Legal Considerations for Worksite Health Promotion Programs

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WWCMA September Meeting
Tuesday, September 20, 2011

Location: Massachusetts Hospital Association, Burlington, MA

Meeting Topic: Legislative Considerations for Worksite Health Promotion Programs

Guest Speaker: David Wilson, Esc., Hirsch Roberts Weinstein, LLP
Dave Wilson has spent over two decades litigating wage and hour, employment, real estate, maritime, and general commercial disputes in the state and federal courts of Massachusetts and New Hampshire. He defends employers in related administrative proceedings before the MCAD, the New Hampshire Human Rights Commission and federal and state agencies on matters ranging from wrongful termination, sexual harassment, workplace violence, privacy, discrimination and defamation to wage and hour disputes.
Dave spends a significant amount of his time acting as a business partner with his clients, counseling and training them in all areas of employment relations law.  Dave also has an acute interest in the intersection between technology, the law and the workplace and has written and presented extensively on social media and hidden cameras in the workplace.  He is a MCAD certified trainer in Preventing Harassment in the Workplace and Preventing Discrimination in the Workplace and has served on the faculty for the MCAD certification course.

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  • As of 2008, approximately 34 states had enacted Lifestyle Discrimination Laws. Some laws exclusively pertain to tobacco products such as a New Jersey statute which provides, “No employer shall refuse to hire or employ any person or shall discharge from employment or take any adverse action against any employee with respect to compensation, terms, conditions or other privileges of employment because that person does or does not smoke or use other tobacco products, unless the employer has a rational basis for doing so which is reasonably related to employment, including the responsibilities of the employee or prospective employee.” N.J. Stat. §34:6B-1 (2007). Other states contain broad wording to protect employees who use any lawful products. “New York law, for example, makes it “unlawful for any employer . . . to refuse to hire . . . or to discharge from employment or otherwise discriminate against an individual . . . because of [among other activities]: an individual’s legal use of consumable products . . . an individual’s legal recreational activities outside work hours.” NY CLS Labor §201-d (2007). California has a statute that prohibits employers from discriminating against an employee or applicant for lawful conduct occurring away from the employee premises during nonworking hours. See Cal. Lab. Code. §§96(k); 98.6.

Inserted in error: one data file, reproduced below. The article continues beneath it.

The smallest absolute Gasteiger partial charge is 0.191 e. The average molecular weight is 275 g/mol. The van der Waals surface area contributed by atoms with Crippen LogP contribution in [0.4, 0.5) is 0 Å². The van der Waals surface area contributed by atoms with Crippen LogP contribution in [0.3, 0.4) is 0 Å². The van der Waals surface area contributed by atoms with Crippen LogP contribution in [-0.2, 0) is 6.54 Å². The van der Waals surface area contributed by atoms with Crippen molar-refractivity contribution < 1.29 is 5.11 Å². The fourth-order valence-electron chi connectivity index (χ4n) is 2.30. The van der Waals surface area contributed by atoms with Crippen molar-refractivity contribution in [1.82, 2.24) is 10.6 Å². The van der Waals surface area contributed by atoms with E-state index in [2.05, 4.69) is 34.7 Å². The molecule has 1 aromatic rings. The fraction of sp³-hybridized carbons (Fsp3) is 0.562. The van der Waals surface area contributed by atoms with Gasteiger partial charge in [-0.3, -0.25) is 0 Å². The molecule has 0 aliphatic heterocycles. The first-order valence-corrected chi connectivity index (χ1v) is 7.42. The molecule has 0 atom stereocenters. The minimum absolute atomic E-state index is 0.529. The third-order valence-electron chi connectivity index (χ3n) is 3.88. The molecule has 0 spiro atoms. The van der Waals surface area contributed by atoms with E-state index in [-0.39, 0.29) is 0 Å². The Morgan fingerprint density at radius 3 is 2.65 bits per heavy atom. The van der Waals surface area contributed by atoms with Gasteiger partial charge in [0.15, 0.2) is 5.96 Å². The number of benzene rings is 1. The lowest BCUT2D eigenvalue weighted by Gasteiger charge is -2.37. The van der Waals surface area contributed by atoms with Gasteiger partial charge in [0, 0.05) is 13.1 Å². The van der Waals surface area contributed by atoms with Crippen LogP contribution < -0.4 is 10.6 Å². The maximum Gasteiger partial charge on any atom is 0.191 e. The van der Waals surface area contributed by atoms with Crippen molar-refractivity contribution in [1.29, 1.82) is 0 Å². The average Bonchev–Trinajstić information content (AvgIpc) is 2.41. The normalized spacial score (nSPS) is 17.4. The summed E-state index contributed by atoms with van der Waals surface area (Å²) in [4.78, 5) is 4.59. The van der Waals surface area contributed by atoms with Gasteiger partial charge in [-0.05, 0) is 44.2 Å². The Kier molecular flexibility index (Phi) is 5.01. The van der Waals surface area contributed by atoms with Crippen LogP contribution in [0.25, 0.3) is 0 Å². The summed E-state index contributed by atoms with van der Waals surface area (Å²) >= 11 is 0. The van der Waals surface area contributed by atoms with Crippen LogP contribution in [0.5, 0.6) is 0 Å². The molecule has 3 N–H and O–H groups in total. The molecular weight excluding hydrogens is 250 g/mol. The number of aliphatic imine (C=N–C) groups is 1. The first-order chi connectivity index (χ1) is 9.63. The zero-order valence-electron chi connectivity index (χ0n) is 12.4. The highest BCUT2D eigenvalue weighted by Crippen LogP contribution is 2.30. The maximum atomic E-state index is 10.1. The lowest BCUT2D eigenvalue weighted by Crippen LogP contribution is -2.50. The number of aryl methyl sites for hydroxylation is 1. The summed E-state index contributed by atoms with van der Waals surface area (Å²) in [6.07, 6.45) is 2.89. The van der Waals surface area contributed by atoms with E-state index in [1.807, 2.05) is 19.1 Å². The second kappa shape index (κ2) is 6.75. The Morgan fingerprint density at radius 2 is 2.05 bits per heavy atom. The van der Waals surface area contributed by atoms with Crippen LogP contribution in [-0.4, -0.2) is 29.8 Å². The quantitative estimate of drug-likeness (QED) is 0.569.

• Legal Considerations for Worksite Health Promotion Programs

    1. 1. Workplace Wellness<br />David B. Wilson<br />617-348-4314<br />dwilson@hrwlawyers.com<br />
    2. 2. Wellness Plans<br />Why are wellness plans becoming<br />so popular?<br />In part because health<br />care costs are weighing employers down.<br />EMPLOYERS<br />
    3. 3. Wellness Plan: HIPAA Considerations<br />Generally, HIPAA prohibits ERISA group health plans from discriminating based on a health factor.<br />Health factors include<br />health status;<br />medical condition;<br />claims experience;<br />receipt of health care;<br />medical history;<br />genetic information;<br />medical history;<br />evidence of insurability; and disability<br />
    4. 4. Wellness Plan: GINA Considerations<br />GINA prohibits discrimination on the basis of genetic information and it prohibits the acquisition of genetic information.<br />If an employer’s wellness program requests family medical history or other “genetic information” as defined by GINA, the wellness program must be voluntary.<br />Information collected during a permissible voluntary wellness program inquiry must be maintained in separate medical files and treated as confidential medical information.<br />